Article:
We have a plastic problem. On a trip to visit my family in South Africa at Christmas, what struck me was that even on the most remote and protected marine coastline my children and I managed to fill bags with plastic straws and other plastic debris. And the stats confirm we have a problem. Currently, only 14% of our annual plastic packaging produced is recycled, while only 2% is reused for the same or similar products.1
Instead, most of our plastic waste ends up in landfill, with huge CO2 emission implications, or is leaked into our environment (around 12 million tonnes of plastic enter the oceans globally every year)2. The problem is only growing as urbanisation, population and income growth, particularly in emerging markets, lead to growing plastic packaging consumption.
Earlier this year, China joined the growing movement of more than 120 countries pledging to ban single-use plastics after its largest rubbish dump – the size of around 100 football fields – was filled 25 years ahead of schedule. However, it is not only consumers and governments who are being pressured to deal with plastic waste. To-date, corporates have held little to no responsibility for the waste they produce – their production has been linear, ie,they don’t consider the end-of-life of their products.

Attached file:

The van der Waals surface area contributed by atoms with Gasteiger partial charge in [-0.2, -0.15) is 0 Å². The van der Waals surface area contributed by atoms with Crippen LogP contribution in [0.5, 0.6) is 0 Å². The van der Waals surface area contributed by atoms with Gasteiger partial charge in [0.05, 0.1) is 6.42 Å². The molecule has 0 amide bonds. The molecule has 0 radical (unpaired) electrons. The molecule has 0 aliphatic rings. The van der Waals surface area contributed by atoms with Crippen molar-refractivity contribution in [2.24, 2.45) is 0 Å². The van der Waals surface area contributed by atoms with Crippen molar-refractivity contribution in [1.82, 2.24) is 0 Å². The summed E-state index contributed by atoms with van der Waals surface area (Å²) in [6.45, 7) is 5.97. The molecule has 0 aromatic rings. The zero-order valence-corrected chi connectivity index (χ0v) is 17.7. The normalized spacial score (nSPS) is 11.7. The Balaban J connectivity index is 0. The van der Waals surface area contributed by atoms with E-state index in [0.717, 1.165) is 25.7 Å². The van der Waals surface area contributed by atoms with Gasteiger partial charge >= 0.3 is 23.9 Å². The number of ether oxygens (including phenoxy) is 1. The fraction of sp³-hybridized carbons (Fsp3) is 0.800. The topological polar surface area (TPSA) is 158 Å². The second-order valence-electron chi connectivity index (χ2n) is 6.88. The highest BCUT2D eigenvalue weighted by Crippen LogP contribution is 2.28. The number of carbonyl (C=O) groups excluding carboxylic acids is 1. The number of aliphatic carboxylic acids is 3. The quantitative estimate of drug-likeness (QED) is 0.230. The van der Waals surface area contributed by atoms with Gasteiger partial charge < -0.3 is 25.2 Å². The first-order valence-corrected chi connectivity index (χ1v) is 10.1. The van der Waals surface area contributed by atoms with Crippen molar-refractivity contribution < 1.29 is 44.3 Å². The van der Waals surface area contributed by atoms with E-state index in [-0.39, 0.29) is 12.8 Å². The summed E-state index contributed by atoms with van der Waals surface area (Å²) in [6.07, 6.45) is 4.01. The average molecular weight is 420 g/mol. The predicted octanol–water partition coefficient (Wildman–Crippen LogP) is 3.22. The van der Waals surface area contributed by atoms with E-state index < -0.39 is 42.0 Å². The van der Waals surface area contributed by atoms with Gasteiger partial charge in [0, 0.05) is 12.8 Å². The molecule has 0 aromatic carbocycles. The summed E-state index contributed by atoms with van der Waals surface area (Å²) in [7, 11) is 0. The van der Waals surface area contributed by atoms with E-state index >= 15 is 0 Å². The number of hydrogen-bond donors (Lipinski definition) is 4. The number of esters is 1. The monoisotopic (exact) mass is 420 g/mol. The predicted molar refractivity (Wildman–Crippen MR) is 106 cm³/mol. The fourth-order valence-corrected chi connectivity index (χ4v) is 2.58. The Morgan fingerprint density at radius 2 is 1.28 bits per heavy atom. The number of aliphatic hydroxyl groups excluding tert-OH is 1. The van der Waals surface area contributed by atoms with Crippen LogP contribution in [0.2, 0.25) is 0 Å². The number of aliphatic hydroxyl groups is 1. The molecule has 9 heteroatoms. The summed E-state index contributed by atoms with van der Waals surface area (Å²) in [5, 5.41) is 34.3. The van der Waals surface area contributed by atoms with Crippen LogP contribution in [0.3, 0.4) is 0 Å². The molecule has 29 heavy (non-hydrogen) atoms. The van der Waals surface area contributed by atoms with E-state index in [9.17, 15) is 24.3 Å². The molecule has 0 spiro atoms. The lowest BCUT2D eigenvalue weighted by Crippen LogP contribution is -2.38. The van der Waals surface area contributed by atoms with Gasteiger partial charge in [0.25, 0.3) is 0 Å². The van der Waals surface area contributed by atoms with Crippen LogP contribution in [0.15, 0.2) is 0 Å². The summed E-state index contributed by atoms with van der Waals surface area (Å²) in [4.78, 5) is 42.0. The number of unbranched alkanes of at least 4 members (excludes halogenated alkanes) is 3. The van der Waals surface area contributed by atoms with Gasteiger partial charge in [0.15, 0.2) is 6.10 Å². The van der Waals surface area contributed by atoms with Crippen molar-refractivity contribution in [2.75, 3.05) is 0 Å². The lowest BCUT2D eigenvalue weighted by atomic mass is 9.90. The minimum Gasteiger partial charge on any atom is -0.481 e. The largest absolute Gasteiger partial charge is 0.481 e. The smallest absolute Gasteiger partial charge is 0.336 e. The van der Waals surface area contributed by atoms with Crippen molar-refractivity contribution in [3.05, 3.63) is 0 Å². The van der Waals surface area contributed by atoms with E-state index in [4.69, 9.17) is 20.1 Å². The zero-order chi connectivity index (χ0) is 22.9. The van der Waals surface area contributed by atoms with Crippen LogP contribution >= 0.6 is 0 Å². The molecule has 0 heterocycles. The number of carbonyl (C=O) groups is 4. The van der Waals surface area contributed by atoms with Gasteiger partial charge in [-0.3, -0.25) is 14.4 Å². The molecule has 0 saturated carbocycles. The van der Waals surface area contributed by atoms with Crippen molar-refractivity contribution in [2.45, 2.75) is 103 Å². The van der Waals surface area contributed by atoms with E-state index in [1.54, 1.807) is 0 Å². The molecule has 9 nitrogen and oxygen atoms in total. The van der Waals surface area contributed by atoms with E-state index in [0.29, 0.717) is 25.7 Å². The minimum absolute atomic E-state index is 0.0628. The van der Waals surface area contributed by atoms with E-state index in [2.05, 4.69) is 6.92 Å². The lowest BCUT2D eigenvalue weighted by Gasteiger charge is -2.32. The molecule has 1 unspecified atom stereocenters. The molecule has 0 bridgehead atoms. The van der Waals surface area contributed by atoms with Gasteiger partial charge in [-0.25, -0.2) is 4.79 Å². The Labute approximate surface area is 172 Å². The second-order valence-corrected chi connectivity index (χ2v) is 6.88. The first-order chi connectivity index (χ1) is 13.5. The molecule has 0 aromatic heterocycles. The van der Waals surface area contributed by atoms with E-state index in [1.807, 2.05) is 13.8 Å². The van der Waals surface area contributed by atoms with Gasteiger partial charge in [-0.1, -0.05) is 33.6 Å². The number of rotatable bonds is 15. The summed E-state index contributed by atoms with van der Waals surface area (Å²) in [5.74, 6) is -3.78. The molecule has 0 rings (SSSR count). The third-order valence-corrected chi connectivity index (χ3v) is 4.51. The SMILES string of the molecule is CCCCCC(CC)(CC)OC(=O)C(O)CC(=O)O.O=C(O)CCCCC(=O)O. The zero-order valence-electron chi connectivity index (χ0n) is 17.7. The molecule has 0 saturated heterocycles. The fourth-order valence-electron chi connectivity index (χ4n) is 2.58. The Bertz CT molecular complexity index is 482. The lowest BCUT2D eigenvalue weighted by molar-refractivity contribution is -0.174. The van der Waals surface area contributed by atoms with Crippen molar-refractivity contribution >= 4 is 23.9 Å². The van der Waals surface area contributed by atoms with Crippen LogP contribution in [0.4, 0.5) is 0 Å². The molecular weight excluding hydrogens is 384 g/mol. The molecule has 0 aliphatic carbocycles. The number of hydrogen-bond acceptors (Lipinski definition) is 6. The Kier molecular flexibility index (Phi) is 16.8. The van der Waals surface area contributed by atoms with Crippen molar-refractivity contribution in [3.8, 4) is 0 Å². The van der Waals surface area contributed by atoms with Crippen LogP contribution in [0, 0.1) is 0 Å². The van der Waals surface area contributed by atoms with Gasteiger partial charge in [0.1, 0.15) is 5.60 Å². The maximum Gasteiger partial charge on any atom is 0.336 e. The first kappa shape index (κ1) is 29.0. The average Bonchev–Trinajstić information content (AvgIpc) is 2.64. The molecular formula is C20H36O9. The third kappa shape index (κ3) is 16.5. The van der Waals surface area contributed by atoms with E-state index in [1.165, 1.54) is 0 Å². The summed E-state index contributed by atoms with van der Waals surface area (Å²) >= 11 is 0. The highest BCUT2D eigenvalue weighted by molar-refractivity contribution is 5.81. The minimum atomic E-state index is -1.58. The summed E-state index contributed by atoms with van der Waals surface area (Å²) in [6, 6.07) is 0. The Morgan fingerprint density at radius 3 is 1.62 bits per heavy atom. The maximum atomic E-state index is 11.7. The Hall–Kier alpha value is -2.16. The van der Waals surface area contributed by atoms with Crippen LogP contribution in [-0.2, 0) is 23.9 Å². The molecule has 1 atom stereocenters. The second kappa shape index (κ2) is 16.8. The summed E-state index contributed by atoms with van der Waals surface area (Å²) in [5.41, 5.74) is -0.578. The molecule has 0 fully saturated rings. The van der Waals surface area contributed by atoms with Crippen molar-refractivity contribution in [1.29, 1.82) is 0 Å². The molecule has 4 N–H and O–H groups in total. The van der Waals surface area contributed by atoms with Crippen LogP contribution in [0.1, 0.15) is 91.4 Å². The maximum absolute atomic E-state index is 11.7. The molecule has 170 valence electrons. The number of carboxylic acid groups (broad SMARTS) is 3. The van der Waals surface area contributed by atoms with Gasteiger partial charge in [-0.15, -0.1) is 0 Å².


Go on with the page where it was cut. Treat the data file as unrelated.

But this is starting to change with growing pressure from consumers and regulators for production systems to become more circular. For example, consumer staples companies such as Coca-Cola are coming under increased pressure to deal with their contribution to plastic pollution. A global audit of plastic waste by charity Break Free from Plastic found Coca-Cola to once again be the most polluting brand in 2019. It currently produces around three million tonnes of plastic packaging per annum, or roughly 200,000 bottles a minute.3
The UN SDGs include targets to do “more and better with less”. This means companies such as Coca-Cola need to overhaul entire supply chains – they must learn to reduce, redesign, reuse and recycle resources. By doing so we can keep waste production at more sustainable levels.
Ultimately, shifting to more circular production also makes good business sense. By producing products that are fully recyclable and can be reused as inputs not only promotes a company’s brand, but can also help lower production costs over the long term.